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Here's a free tip, Cisco: DON'T buy NetApp unless you're crazy

Lest you raid the festive booze and wake up with regret

Blocks and Files Hungry Cisco may gobble Citrix, NetApp and Rackspace, according to Bloomberg. But why on Earth would Cisco buy NetApp? We'll tell you why that's a crazy idea.

Bloomberg quotes Thrivent Financial’s analyst Peter Karazeris, who said: "Financially, it’s a good transaction. Strategically, it’s not crazy. [NetApp] does fit.” Thrivent owns shares in NetApp.

That aside, Cisco needs major acquisitions to kickstart its annual growth which has been languishing at eight per cent for two years. Its CEO John Chambers has said Cisco needs to snap up a key player to change things. Yet NetApp faces its own growth challenges: analysts say the storage biz will grow between one and eight per cent annually through 2017.

How would buying a company with such a sales expansion rate meaningfully boost Cisco's own growth? Financially it doesn't look a good transaction.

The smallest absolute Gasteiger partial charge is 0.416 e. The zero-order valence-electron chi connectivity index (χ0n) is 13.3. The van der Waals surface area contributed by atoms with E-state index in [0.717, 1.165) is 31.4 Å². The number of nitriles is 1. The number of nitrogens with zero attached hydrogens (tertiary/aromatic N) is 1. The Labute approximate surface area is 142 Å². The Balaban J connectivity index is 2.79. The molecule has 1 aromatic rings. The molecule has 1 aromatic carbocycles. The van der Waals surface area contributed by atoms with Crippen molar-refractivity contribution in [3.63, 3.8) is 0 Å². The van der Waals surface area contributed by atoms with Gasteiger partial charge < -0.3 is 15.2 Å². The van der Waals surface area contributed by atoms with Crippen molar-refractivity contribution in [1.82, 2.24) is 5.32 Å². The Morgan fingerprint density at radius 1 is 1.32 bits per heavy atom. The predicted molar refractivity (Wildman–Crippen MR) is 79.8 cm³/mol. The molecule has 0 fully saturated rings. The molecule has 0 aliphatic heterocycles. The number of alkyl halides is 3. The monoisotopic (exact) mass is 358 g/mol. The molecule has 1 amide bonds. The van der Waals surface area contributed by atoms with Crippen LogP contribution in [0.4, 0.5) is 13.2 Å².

Assuming that Cisco could get over that point, why would a NetApp purchase be a good idea?

First of all there is no other storage company of such a stature theoretically in play. EMC is capitalised at $52bn whereas NetApp's market valuation is $11.82bn. That is because NetApp's stock price has fallen from a high of $60.60 in early 2011 to $32.99 today. That has made NetApp more affordable but also reflects general investor sentiment that NetApp is not growing as fast as EMC. A NetApp purchase by Cisco would be second best after EMC.

NetApp growth is constrained by the maturity of its capable and very well-respected Data ONTAP operating system. It takes years for this to develop in any significant way, witness - and all the NetApp folks will groan here - the length of time it has taken to add clustering.

Just look at what's going on in your data centre racks